This year’s record-breaking London Classic Car Show signed off in dramatic fashion with racing legend Nigel Mansell CBE bringing four days of my car heaven to a fittingly close.
The 1992 F1 World Champion wowed Sunday crowds (of which I was one) with some dazzling driving displays on the show’s central Grand Avenue, a unique quarter-mile long highway running through the centre of the exhibition hall (watch here and here). Mansell announced his arrival at the capital’s premier classic car event with a thrilling wheel-spinning entrance behind the wheel of a Jaguar E-type inspired Eagle Speedster (very nice, but very expensive).
Later in the day, he returned to drive a scarlet Ferrari 246 Dino F1 front-engined F1 car (above) from the late fifties plus a 1993 Benetton-Ford B193 (below) as raced by arch-rival Michael Schumacher in period. Mansell was also reunited with some of the cars which he raced during his roller-coaster career. A special Icon display featured a 1977 Crosslé 32F, the junior single-seater in which he first cut his teeth competing in Formula Ford, and his title winning Williams-Renault FW14.
“I’ve got to say that I’ve been pleasantly surprised at just how great this London show is,” enthused Mansell. “It’s always wonderful to see some of my old racing cars and to meet the fans – and they’ve have been absolutely brilliant. To drive cars indoors was pretty special, too – I’ve had a lot of fun and I hope those who came to see me, and the show, enjoyed themselves as much as I did.”
On Saturday, twenty-four hours before Mansell’s theatrical presence, it had been Phillip Glenister’s turn in the spotlight. Renowned for ‘firing up the quattro’ as DCI Gene Hunt in the hugely-popular television series Ashes to Ashes, Glenister had curated a rogue’s gallery of famous Getaway Cars – another of the glittering show’s stand-out exhibits. This section of the show for me was a filler, and nothing worth noting, compared to last years 70 years of Ferrari.
With so much to savour, it was no surprise that this year’s London Classic Car Show drew record crowds and further established the mouth-watering retro celebration as the capital city’s premier feast of automotive culture and nostalgia.
This year’s enlarged showcase built significantly on the notable successes of the three previous shows, attracting unprecedented attendances on all four memorable days.
In total, more than 38,500 visitors savoured close to 700 of the world’s finest classic cars on display at ExCeL London. With a combined estimated value of more than £300m, these ranged from barn-finds and in-progress restorations to unique concepts, concours winners and pure-bred, championship-winning race cars. We’ve got many of the cars at the show in our London Classic Car Show photo gallery.
Sparkling displays provided by independent vendors ensured all the great marques were well represented in glittering style. AC, Alfa Romeo, Alvis, Aston Martin, Bentley, Bugatti, Corvette, Jaguar, Lotus, Mercedes, MG, Lamborghini, Porsche, Rolls Royce and TVR were all included as well as many lesser known brands adding further to visitor interest and intrigue. Some notable modern classics were also eye-catchers topped by a McLaren P1 hypercar and the amazing new 200+mph Lister Storm which enjoyed its global launch at the show on the opening day.
As well as providing a staggering selection of magnificent classic cars for visitors to relish, dealers confirmed considerable interest from buyers with many significant sales. Saturday’s busy Coys auction also witnessed notable lots coming under the hammer, topped by the sale of a 1984 Ferrari 512BB ‘Boxer’ for more than £260,000.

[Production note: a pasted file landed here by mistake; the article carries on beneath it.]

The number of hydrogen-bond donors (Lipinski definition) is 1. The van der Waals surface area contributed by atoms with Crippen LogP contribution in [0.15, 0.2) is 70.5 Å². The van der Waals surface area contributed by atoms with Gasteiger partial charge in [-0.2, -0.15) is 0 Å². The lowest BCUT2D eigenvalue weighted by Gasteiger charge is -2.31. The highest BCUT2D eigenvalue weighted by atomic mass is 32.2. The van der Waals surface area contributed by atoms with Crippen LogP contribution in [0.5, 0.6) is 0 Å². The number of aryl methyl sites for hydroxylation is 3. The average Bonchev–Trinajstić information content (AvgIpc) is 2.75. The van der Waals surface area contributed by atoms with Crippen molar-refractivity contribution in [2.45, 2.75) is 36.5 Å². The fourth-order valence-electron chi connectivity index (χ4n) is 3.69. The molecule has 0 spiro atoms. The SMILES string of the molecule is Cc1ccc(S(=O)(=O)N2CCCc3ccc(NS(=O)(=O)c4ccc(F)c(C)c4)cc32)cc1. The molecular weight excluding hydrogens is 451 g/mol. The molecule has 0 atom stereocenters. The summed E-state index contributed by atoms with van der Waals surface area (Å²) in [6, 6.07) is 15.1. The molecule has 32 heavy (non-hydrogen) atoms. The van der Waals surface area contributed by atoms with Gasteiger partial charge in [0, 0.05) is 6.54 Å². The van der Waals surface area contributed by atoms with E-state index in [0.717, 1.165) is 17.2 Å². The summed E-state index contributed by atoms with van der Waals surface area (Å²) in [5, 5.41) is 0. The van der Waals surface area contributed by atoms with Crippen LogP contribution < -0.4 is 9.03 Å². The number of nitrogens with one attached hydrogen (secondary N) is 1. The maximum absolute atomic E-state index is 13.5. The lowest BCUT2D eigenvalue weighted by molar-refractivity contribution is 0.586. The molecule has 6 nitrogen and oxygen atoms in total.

Adding further to the excitement, the head-turning cars at ExCeL London were not only on static display. No fewer than 60 hand-picked classics – including some thunderous racing cars – were fired up for eye-catching displays on The Grand Avenue. Check out our favourite cars that drove up the Grand Avenue here.
This year’s theme was ‘Specials’, putting the spotlight on an eye-catching gathering of road and race cars steeped in history and mystique owing to their unique designs and often outlandish performance. Once again, the Grand Avenue enthralled visitors, allowing them to see – and hear (and did we hear) – some of their favourite classics in action. A lot more engine revving this year, about time. The F1 cars were immense.
Another popular attraction was Car Club Square – a hall dedicated to enthusiasts of popular and affordable classics giving visitors the opportunity to talk to experts and fellow devotees.
All those attending The London Classic Car Show were also admitted into the new Historic Motorsport International – a complementary show celebrating the UK’s leading role in all areas of historic motor sport. Its presence added yet another exhilarating dimension to the visitor experience and was also home to the Supagard Theatre, where broadcaster Henry Hope-Frost hosted public forums with a number a well-known personalities including both Nigel Mansell, Phillip Glenister & Vicki Butler-Henderson.
“It has been another absolutely fantastic London Classic Car Show,” effused Bas Bungish, Event Director. “We started with the global launch of the incredible Lister Thunder on Thursday evening and ended with Nigel Mansell doing tyre-burning donuts on The Grand Avenue in an F1 car – could you ask for more? Even so, we are determined to keep building on what we’ve achieved and are already planning for an even bigger show in 12-months time.”
To that end, the organisers have already confirmed that next year’s London Classic Car Show will be staged at ExCeL London from 14-17 February in 2019. Get yourself down there.